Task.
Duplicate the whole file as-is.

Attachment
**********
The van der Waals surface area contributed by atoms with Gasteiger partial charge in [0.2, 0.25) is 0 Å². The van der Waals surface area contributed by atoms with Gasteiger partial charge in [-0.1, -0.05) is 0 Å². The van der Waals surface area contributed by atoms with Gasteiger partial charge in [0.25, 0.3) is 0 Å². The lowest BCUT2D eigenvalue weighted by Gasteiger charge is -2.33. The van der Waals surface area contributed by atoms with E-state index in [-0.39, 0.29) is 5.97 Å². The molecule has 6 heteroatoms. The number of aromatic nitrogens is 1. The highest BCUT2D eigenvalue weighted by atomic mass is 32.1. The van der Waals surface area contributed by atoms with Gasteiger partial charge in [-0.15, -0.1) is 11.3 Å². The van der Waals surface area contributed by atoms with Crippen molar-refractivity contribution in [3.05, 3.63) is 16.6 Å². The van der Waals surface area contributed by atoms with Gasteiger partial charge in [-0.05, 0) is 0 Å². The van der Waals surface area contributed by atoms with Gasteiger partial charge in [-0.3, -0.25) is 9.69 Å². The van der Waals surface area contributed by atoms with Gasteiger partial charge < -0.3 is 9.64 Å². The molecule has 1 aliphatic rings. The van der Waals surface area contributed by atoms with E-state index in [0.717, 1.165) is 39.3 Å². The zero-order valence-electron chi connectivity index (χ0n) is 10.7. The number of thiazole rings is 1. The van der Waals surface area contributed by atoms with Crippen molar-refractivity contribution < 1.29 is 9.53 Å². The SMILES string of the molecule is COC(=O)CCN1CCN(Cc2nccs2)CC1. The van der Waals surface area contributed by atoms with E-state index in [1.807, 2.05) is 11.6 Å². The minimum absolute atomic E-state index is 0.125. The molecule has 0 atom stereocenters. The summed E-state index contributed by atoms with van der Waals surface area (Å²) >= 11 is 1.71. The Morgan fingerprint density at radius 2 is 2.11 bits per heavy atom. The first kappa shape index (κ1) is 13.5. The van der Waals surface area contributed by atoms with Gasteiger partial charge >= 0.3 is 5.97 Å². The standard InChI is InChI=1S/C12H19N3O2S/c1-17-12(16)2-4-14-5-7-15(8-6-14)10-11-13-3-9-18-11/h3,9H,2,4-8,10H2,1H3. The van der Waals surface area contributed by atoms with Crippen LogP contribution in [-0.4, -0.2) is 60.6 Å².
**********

The van der Waals surface area contributed by atoms with Gasteiger partial charge in [0.2, 0.25) is 0 Å². The van der Waals surface area contributed by atoms with Gasteiger partial charge in [-0.1, -0.05) is 0 Å². The van der Waals surface area contributed by atoms with Gasteiger partial charge in [0.25, 0.3) is 0 Å². The lowest BCUT2D eigenvalue weighted by Gasteiger charge is -2.33. The van der Waals surface area contributed by atoms with E-state index in [-0.39, 0.29) is 5.97 Å². The molecule has 6 heteroatoms. The number of aromatic nitrogens is 1. The highest BCUT2D eigenvalue weighted by atomic mass is 32.1. The van der Waals surface area contributed by atoms with Gasteiger partial charge in [-0.15, -0.1) is 11.3 Å². The van der Waals surface area contributed by atoms with Crippen molar-refractivity contribution in [3.05, 3.63) is 16.6 Å². The van der Waals surface area contributed by atoms with Gasteiger partial charge in [-0.05, 0) is 0 Å². The van der Waals surface area contributed by atoms with Gasteiger partial charge in [-0.3, -0.25) is 9.69 Å². The van der Waals surface area contributed by atoms with Gasteiger partial charge < -0.3 is 9.64 Å². The molecule has 1 aliphatic rings. The van der Waals surface area contributed by atoms with E-state index in [0.717, 1.165) is 39.3 Å². The zero-order valence-electron chi connectivity index (χ0n) is 10.7. The number of thiazole rings is 1. The van der Waals surface area contributed by atoms with Crippen molar-refractivity contribution < 1.29 is 9.53 Å². The SMILES string of the molecule is COC(=O)CCN1CCN(Cc2nccs2)CC1. The van der Waals surface area contributed by atoms with E-state index in [1.807, 2.05) is 11.6 Å². The minimum absolute atomic E-state index is 0.125. The molecule has 0 atom stereocenters. The summed E-state index contributed by atoms with van der Waals surface area (Å²) >= 11 is 1.71. The Morgan fingerprint density at radius 2 is 2.11 bits per heavy atom. The first kappa shape index (κ1) is 13.5. The van der Waals surface area contributed by atoms with Gasteiger partial charge >= 0.3 is 5.97 Å². The standard InChI is InChI=1S/C12H19N3O2S/c1-17-12(16)2-4-14-5-7-15(8-6-14)10-11-13-3-9-18-11/h3,9H,2,4-8,10H2,1H3. The van der Waals surface area contributed by atoms with Crippen LogP contribution in [-0.4, -0.2) is 60.6 Å².